The Future Is Here: Sophia Garcia and the Intersections of GIS, Redistricting, and Social Justice
We’re celebrating the accomplishments of geographers during Geography Awareness Week (November 14-20) and beyond. Find out more about this year’s theme, “The Future Is Here: Geographers Pursue the Path Forward” at our GeoWeek StoryMap, and follow the celebration at #GeoWeek or #GeoWeek2021.
Sophia Garcia, the GIS and Outreach Director for Redistricting Partners in Sacramento, CA, understands how maps can start necessary conversations. In her current role, she sees redistricting efforts and community involvement as the “perfect intersection of talking about community, uplifting the community and letting them know what’s happening.” In her work she focuses on the imperative that we bring light to the redistricting process, engage communities, and empower them to get involved.
Garcia graduated with a bachelor’s degree in Environmental Studies from Wellesley College in 2015, and now works for Redistricting Partners from her base in Bakersfield, California. Garcia came to her current role from her previous work as a GIS Analyst for the Dolores Huerta Foundation, where she saw firsthand how she could uplift the work of her colleagues and community organizers through mapping. GIS software has great potential to start a dialogue and Garcia knows this:
Data is more than just numbers; there’s a story behind what’s happening.
Although she grew up with a father who worked in the GIS field (she attended her first ESRI User Conference when she was 10 years old, and mainly remembers the refreshments), Garcia did not see the full potential of GIS until college. Along with her classmates, she was tasked with figuring out how people living in a certain census block could do something sustainable surrounding food and grocery shopping. After knocking on doors and having conversations with people in the neighborhood, she found that not everyone had access to the nearest grocery store because of factors such as affordability, distance, and access to transportation.
Because of the geographic nature surrounding the factors of access to food and sustainability, Garcia had an “aha moment” and realized the stories of everyone she had talked to could be conveyed using a map. She started to work with GIS on the project, and eventually went on to intern with the GIS departments in Kern County to learn more about the different ways that the departments utilized GIS.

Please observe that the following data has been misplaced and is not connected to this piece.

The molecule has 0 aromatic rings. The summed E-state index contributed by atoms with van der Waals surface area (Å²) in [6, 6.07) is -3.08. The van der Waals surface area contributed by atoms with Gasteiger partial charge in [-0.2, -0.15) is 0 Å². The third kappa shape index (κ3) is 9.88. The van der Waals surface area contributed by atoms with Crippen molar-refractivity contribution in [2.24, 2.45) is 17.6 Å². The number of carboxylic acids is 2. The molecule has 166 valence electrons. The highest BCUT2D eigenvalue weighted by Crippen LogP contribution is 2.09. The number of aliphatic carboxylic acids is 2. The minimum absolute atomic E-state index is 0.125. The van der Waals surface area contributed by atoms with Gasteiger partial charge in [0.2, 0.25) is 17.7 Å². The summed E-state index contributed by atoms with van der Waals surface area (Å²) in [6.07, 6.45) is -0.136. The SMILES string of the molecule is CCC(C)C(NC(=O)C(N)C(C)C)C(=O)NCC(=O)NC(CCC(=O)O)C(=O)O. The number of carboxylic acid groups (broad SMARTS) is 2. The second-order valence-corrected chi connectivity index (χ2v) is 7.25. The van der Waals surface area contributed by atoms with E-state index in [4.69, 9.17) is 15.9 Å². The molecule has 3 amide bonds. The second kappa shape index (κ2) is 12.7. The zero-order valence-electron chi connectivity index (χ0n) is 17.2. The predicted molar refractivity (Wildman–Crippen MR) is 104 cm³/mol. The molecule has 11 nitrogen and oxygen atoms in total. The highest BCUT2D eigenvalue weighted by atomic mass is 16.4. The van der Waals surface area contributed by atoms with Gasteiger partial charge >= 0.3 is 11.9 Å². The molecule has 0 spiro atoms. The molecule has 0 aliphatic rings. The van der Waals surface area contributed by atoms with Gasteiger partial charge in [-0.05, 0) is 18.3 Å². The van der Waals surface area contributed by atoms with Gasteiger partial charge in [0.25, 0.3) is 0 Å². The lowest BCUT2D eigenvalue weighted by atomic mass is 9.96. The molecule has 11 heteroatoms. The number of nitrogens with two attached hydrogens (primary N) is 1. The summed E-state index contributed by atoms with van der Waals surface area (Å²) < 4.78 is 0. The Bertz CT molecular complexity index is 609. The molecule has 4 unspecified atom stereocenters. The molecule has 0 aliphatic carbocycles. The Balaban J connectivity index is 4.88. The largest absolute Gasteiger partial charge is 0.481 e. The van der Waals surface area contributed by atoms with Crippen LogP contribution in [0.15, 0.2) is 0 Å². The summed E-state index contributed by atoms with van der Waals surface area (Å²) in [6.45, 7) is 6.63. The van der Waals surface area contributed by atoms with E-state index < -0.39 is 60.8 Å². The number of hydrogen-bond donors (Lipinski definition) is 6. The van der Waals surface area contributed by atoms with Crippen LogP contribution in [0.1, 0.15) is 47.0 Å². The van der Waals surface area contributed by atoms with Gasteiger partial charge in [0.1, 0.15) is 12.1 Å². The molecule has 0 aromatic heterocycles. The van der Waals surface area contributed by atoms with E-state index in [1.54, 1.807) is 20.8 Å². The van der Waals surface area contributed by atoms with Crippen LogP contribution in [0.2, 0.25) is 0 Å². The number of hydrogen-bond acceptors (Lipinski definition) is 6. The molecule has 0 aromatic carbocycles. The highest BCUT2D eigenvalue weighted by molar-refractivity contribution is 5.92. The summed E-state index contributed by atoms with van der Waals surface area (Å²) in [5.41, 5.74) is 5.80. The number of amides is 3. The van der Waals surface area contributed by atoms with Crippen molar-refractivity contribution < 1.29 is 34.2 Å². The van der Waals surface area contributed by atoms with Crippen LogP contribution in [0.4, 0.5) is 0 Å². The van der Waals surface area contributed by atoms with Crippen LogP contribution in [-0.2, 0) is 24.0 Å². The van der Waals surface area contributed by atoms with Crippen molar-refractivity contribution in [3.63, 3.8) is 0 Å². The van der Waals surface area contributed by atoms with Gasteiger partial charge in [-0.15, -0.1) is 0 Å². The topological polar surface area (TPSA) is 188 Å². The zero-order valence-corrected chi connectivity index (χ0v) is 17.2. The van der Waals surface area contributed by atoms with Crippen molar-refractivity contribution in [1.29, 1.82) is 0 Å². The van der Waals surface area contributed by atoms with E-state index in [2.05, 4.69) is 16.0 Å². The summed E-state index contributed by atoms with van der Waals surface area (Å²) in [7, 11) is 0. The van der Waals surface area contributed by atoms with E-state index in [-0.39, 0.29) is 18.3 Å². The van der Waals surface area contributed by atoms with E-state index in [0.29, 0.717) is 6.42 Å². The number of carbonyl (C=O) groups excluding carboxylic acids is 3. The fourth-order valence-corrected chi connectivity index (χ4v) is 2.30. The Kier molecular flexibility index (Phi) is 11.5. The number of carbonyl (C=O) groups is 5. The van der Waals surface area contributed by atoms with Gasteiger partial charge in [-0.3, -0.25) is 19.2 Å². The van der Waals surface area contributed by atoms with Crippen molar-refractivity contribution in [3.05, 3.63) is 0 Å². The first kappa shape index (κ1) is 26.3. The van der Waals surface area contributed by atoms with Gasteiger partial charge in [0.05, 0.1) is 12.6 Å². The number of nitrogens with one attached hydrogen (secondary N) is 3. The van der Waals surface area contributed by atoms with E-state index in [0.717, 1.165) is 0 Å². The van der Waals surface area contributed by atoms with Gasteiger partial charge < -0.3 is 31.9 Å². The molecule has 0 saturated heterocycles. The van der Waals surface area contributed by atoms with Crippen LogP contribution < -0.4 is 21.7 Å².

At Redistricting Partners, Garcia has been very successful in using mapping technologies and outreach to emphasize the real-world implications of redistricting, and advocate for a more fair process. She was part of the group that sparked the passage of the California Assembly Bill No. 849, which mandates rules to increase transparency in the redistricting process in cities and counties across California. This bill, which Garcia hopes to see similarly implemented in other parts of the country, requires localities to have specific redistricting websites and mandates redistricting to be talked about during long public meetings, among other components.
When asked how younger geographers can explore new, interdisciplinary possibilities in geography, Garcia urges them to find a project they are passionate about and make use of mapping technology which is often available from ESRI to college and K-12 students. She recognizes that you can categorize pretty much any data geographically, and urges young geographers to “find whatever you’re passionate about, or mad about, or excited about, and learn to map it, make it as a poster, share it with someone, and you can have a discussion about it.”